How To Be Comfortable In Uncomfortable Situations (sobriety edition)

“It is not death that a man should fear, but he should fear never beginning to live.”
Marcus Aurelius

I quit drinking almost a year ago. 

I didn’t consider myself an alcoholic, nor did I thought I had serious problems. Not even after vomiting all over a girl, or peeing my bed one time, as an adult. Hey, I’ve heard lots of stories from my friends and their ‘rough nights’. Mine didn’t seem to exceed the bar of what people usually do when drunk. 

Regardless of that, I didn’t felt I was advancing in life as fast as I’d wanted to, and I hated it. I blamed alcohol in part for that. 

Have you ever lost your work on Microsoft Word? As if, you’re halfway on your essay for the final test, and suddenly your computer dies? You lose all your work. It’s bloody infuriating. Or, for the Millenials out there, do you remember what it felt like when your mom turned off the Nintendo 64 without you being able to save your game? Mooooooooom, how could you?! Never forget. Haha, funny now, but back then, pff, not so funny when you got your Water Temple progress from Zelda erased.

That’s exactly how I felt after a night of heavy drinking. I felt I lost my progress. I felt my brain rebooted and lost valuable information. I hate feeling dumb and hangovers transformed me into a fast-food eating derp.

One morning, with a terrible hangover, bought physical and moral, I decided to try sobriety for the first time in my life. 

This is not a get a sober story. I’ve got lots of friends that seem to cope pretty well with alcohol and who manage to achieve moderation (at least on the outside). If that’s your thing, that’s great. 

I’m sharing my sobriety story because getting sober involves a lot of being comfortable with being uncomfortable.

I didn’t want to lose my life by going sober. I didn’t want to stop going out and being a goof with my friends. I didn’t want to stop dancing like an idiot. I didn’t want to stop talking to girls at the club or at the party.

However.

Do you know how bloody hard it is to do all of the above mentioned, without an ounce of alcohol? Especially after relying on the magical drink for years and years? It’s very difficult. Enter the anxiety championships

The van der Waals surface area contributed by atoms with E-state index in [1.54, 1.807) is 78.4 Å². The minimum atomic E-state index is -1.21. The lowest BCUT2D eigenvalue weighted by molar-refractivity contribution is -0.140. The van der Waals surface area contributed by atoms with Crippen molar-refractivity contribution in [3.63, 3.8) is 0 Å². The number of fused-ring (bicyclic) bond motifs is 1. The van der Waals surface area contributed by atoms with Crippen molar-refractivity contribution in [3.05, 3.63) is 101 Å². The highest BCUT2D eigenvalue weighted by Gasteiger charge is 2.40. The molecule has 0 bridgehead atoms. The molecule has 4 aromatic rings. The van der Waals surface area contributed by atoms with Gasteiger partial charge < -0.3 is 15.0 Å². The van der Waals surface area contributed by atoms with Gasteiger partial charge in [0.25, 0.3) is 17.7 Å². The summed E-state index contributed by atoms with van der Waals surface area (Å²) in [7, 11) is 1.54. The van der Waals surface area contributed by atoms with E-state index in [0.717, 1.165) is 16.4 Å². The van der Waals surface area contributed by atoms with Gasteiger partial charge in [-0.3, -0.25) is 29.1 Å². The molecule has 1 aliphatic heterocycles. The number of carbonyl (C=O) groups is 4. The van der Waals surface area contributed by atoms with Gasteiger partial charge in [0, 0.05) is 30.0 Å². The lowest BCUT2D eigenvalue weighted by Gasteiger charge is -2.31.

Many people, when going sober, stop partying and going out to places where there is alcohol involved. Big mistake. I’m telling you, you can have the best of bought worlds. Dancing, going out and meeting new people, and still wake up to hike a beautiful mountain on a Sunday. Ahhh… good life.

I made a promise with myself that my life was not going to be affected by my decision to stop drinking. But to be successful in my sober enterprise I’d need, still need, and will need, to go through lots and lots of uncomfortable situations and learn to be comfortable with them. 

I’ll never forget the first time I went to the club and pushed it till the end of the night while being sober the entire time. It was hard. I felt like a security guard in the middle of the dancefloor. I felt stiff. Talking to a girl or goofing around with my friends? Impossible. I just wasn’t having a good time. I felt anxious beyond imagination. But I knew that there was no other way to go but through it. 

People making fun of me? Laugh uncomfortably. 

Dancing? Dance even if you don’t enjoy it. 

Having a conversation? Just talk, try to laugh about how uncomfortable you are.

So, here comes the two biggest lessons I learned during this year. I’m sure you’ll be able to apply them to your life as well.

Lesson #1, Throw yourself in the water

“The impediment to action advances action. What stands in the way becomes the way.”― Marcus Aurelius

How do you learn how to swim? You get in the water

The first lesson is that you need to push yourself to do the thing that scares you. Be that swimming, socializing, learning to code, dancing, writing, or whatever. There is no other way around it. You need to get in the pool and get familiar with it. This is the keyword, familiarity.

You need to be able to say: “I’ve already done that, it’s not that scary.”